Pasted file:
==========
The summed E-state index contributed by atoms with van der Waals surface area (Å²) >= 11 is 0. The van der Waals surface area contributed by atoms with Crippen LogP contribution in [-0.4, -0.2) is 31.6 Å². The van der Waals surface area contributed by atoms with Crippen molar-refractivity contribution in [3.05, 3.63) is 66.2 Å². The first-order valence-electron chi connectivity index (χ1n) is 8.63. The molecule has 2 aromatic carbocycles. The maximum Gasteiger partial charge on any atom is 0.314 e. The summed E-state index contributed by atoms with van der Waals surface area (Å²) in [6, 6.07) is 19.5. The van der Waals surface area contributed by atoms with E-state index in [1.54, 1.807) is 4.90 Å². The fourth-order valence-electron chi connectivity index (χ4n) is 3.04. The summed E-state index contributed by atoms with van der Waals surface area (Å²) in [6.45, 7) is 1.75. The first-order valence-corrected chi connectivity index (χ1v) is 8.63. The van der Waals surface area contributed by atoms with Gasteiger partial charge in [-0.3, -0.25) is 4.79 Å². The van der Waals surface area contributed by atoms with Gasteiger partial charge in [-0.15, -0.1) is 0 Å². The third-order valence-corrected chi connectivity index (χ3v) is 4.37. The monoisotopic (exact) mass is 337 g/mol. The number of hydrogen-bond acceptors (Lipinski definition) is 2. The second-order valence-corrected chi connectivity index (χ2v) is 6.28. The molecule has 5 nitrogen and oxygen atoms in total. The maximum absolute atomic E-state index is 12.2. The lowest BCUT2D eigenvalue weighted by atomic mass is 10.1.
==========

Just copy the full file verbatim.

The summed E-state index contributed by atoms with van der Waals surface area (Å²) >= 11 is 0. The van der Waals surface area contributed by atoms with Crippen LogP contribution in [-0.4, -0.2) is 31.6 Å². The van der Waals surface area contributed by atoms with Crippen molar-refractivity contribution in [3.05, 3.63) is 66.2 Å². The first-order valence-electron chi connectivity index (χ1n) is 8.63. The molecule has 2 aromatic carbocycles. The maximum Gasteiger partial charge on any atom is 0.314 e. The summed E-state index contributed by atoms with van der Waals surface area (Å²) in [6, 6.07) is 19.5. The van der Waals surface area contributed by atoms with E-state index in [1.54, 1.807) is 4.90 Å². The fourth-order valence-electron chi connectivity index (χ4n) is 3.04. The summed E-state index contributed by atoms with van der Waals surface area (Å²) in [6.45, 7) is 1.75. The first-order valence-corrected chi connectivity index (χ1v) is 8.63. The van der Waals surface area contributed by atoms with Gasteiger partial charge in [-0.3, -0.25) is 4.79 Å². The van der Waals surface area contributed by atoms with Gasteiger partial charge in [-0.15, -0.1) is 0 Å². The third-order valence-corrected chi connectivity index (χ3v) is 4.37. The monoisotopic (exact) mass is 337 g/mol. The number of hydrogen-bond acceptors (Lipinski definition) is 2. The second-order valence-corrected chi connectivity index (χ2v) is 6.28. The molecule has 5 nitrogen and oxygen atoms in total. The maximum absolute atomic E-state index is 12.2. The lowest BCUT2D eigenvalue weighted by atomic mass is 10.1.